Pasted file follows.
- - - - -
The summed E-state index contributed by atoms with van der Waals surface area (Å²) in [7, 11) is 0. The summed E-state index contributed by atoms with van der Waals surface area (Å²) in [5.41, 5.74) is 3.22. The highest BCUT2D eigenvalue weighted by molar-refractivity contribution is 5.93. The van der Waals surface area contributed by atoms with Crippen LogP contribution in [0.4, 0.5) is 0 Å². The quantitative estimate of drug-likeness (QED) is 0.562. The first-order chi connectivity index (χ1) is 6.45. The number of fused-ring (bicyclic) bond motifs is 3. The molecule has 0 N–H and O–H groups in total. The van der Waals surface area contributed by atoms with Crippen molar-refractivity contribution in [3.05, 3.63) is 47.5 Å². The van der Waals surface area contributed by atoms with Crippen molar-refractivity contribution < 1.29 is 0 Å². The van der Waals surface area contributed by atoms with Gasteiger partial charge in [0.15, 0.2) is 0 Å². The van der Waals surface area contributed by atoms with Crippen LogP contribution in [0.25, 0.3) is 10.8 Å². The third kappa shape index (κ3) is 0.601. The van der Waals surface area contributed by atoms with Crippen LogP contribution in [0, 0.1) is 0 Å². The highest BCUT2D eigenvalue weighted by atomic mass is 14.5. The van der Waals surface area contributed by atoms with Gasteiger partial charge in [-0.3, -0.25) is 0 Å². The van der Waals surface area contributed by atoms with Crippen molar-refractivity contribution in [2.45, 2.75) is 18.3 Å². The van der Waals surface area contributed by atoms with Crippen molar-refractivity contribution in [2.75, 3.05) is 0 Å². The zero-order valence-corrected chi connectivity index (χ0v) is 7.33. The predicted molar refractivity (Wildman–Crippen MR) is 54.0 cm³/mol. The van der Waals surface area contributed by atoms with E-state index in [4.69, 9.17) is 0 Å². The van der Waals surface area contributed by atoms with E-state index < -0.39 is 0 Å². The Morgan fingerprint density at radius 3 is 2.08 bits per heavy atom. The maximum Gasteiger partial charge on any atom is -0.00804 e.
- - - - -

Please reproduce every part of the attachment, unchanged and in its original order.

The summed E-state index contributed by atoms with van der Waals surface area (Å²) in [7, 11) is 0. The summed E-state index contributed by atoms with van der Waals surface area (Å²) in [5.41, 5.74) is 3.22. The highest BCUT2D eigenvalue weighted by molar-refractivity contribution is 5.93. The van der Waals surface area contributed by atoms with Crippen LogP contribution in [0.4, 0.5) is 0 Å². The quantitative estimate of drug-likeness (QED) is 0.562. The first-order chi connectivity index (χ1) is 6.45. The number of fused-ring (bicyclic) bond motifs is 3. The molecule has 0 N–H and O–H groups in total. The van der Waals surface area contributed by atoms with Crippen molar-refractivity contribution in [3.05, 3.63) is 47.5 Å². The van der Waals surface area contributed by atoms with Crippen molar-refractivity contribution < 1.29 is 0 Å². The van der Waals surface area contributed by atoms with Gasteiger partial charge in [0.15, 0.2) is 0 Å². The van der Waals surface area contributed by atoms with Crippen LogP contribution in [0.25, 0.3) is 10.8 Å². The third kappa shape index (κ3) is 0.601. The van der Waals surface area contributed by atoms with Crippen LogP contribution in [0, 0.1) is 0 Å². The highest BCUT2D eigenvalue weighted by atomic mass is 14.5. The van der Waals surface area contributed by atoms with Gasteiger partial charge in [-0.3, -0.25) is 0 Å². The van der Waals surface area contributed by atoms with Crippen molar-refractivity contribution in [2.45, 2.75) is 18.3 Å². The van der Waals surface area contributed by atoms with Crippen molar-refractivity contribution in [2.75, 3.05) is 0 Å². The zero-order valence-corrected chi connectivity index (χ0v) is 7.33. The predicted molar refractivity (Wildman–Crippen MR) is 54.0 cm³/mol. The van der Waals surface area contributed by atoms with E-state index in [4.69, 9.17) is 0 Å². The van der Waals surface area contributed by atoms with E-state index < -0.39 is 0 Å². The Morgan fingerprint density at radius 3 is 2.08 bits per heavy atom. The maximum Gasteiger partial charge on any atom is -0.00804 e.